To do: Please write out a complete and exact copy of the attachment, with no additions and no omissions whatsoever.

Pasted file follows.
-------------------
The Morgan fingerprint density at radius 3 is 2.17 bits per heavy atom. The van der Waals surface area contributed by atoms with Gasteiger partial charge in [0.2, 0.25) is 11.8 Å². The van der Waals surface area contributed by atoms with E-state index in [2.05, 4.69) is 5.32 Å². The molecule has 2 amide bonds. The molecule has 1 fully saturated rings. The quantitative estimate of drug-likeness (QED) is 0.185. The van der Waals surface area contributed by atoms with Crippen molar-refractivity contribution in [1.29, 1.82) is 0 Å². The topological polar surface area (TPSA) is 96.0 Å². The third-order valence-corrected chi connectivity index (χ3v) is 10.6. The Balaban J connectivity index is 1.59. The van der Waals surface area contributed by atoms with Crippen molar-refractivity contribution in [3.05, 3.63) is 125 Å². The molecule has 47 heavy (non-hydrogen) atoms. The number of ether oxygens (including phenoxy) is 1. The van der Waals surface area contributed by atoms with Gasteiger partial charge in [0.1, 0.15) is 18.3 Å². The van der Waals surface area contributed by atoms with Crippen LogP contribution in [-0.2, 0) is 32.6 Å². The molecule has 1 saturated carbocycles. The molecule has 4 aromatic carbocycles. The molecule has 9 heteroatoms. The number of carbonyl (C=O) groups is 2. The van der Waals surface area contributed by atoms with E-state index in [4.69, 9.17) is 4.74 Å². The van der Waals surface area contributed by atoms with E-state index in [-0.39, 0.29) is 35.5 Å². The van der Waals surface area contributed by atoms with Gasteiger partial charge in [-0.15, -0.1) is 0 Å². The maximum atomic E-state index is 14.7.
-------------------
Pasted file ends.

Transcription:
The Morgan fingerprint density at radius 3 is 2.17 bits per heavy atom. The van der Waals surface area contributed by atoms with Gasteiger partial charge in [0.2, 0.25) is 11.8 Å². The van der Waals surface area contributed by atoms with E-state index in [2.05, 4.69) is 5.32 Å². The molecule has 2 amide bonds. The molecule has 1 fully saturated rings. The quantitative estimate of drug-likeness (QED) is 0.185. The van der Waals surface area contributed by atoms with Crippen molar-refractivity contribution in [1.29, 1.82) is 0 Å². The topological polar surface area (TPSA) is 96.0 Å². The third-order valence-corrected chi connectivity index (χ3v) is 10.6. The Balaban J connectivity index is 1.59. The van der Waals surface area contributed by atoms with Crippen molar-refractivity contribution in [3.05, 3.63) is 125 Å². The molecule has 47 heavy (non-hydrogen) atoms. The number of ether oxygens (including phenoxy) is 1. The van der Waals surface area contributed by atoms with Gasteiger partial charge in [0.1, 0.15) is 18.3 Å². The van der Waals surface area contributed by atoms with Crippen LogP contribution in [-0.2, 0) is 32.6 Å². The molecule has 1 saturated carbocycles. The molecule has 4 aromatic carbocycles. The molecule has 9 heteroatoms. The number of carbonyl (C=O) groups is 2. The van der Waals surface area contributed by atoms with E-state index in [4.69, 9.17) is 4.74 Å². The van der Waals surface area contributed by atoms with E-state index in [-0.39, 0.29) is 35.5 Å². The van der Waals surface area contributed by atoms with Gasteiger partial charge in [-0.15, -0.1) is 0 Å². The maximum atomic E-state index is 14.7.